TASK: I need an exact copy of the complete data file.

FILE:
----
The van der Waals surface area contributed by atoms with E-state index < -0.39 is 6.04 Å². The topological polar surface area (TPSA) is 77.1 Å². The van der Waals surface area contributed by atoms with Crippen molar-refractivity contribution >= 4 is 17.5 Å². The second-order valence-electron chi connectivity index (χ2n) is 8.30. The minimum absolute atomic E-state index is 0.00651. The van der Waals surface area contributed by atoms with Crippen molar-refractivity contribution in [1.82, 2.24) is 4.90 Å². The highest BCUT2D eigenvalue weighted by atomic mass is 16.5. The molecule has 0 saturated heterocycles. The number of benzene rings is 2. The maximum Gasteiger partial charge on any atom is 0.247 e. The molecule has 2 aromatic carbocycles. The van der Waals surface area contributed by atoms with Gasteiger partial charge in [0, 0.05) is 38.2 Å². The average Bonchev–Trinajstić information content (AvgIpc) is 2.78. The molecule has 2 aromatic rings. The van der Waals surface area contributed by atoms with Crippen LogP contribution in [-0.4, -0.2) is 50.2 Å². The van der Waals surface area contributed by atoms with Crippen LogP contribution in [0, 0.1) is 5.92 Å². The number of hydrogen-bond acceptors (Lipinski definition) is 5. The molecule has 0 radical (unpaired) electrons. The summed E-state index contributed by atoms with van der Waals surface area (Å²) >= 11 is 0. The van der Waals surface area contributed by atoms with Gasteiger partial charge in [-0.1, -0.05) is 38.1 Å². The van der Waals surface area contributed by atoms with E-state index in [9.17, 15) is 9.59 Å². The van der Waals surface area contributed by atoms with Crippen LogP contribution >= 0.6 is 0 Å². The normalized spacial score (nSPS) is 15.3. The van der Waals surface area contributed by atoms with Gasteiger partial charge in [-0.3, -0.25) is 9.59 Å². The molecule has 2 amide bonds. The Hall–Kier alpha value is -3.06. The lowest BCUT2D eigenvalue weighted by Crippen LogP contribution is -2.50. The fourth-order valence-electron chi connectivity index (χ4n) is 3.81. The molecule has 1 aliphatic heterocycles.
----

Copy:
The van der Waals surface area contributed by atoms with E-state index < -0.39 is 6.04 Å². The topological polar surface area (TPSA) is 77.1 Å². The van der Waals surface area contributed by atoms with Crippen molar-refractivity contribution >= 4 is 17.5 Å². The second-order valence-electron chi connectivity index (χ2n) is 8.30. The minimum absolute atomic E-state index is 0.00651. The van der Waals surface area contributed by atoms with Crippen molar-refractivity contribution in [1.82, 2.24) is 4.90 Å². The highest BCUT2D eigenvalue weighted by atomic mass is 16.5. The molecule has 0 saturated heterocycles. The number of benzene rings is 2. The maximum Gasteiger partial charge on any atom is 0.247 e. The molecule has 2 aromatic carbocycles. The van der Waals surface area contributed by atoms with Gasteiger partial charge in [0, 0.05) is 38.2 Å². The average Bonchev–Trinajstić information content (AvgIpc) is 2.78. The molecule has 2 aromatic rings. The van der Waals surface area contributed by atoms with Crippen LogP contribution in [-0.4, -0.2) is 50.2 Å². The van der Waals surface area contributed by atoms with Crippen LogP contribution in [0, 0.1) is 5.92 Å². The number of hydrogen-bond acceptors (Lipinski definition) is 5. The molecule has 0 radical (unpaired) electrons. The summed E-state index contributed by atoms with van der Waals surface area (Å²) >= 11 is 0. The van der Waals surface area contributed by atoms with Gasteiger partial charge in [-0.1, -0.05) is 38.1 Å². The van der Waals surface area contributed by atoms with E-state index in [9.17, 15) is 9.59 Å². The van der Waals surface area contributed by atoms with Crippen LogP contribution >= 0.6 is 0 Å². The normalized spacial score (nSPS) is 15.3. The van der Waals surface area contributed by atoms with Gasteiger partial charge in [-0.3, -0.25) is 9.59 Å². The molecule has 2 amide bonds. The Hall–Kier alpha value is -3.06. The lowest BCUT2D eigenvalue weighted by Crippen LogP contribution is -2.50. The fourth-order valence-electron chi connectivity index (χ4n) is 3.81. The molecule has 1 aliphatic heterocycles.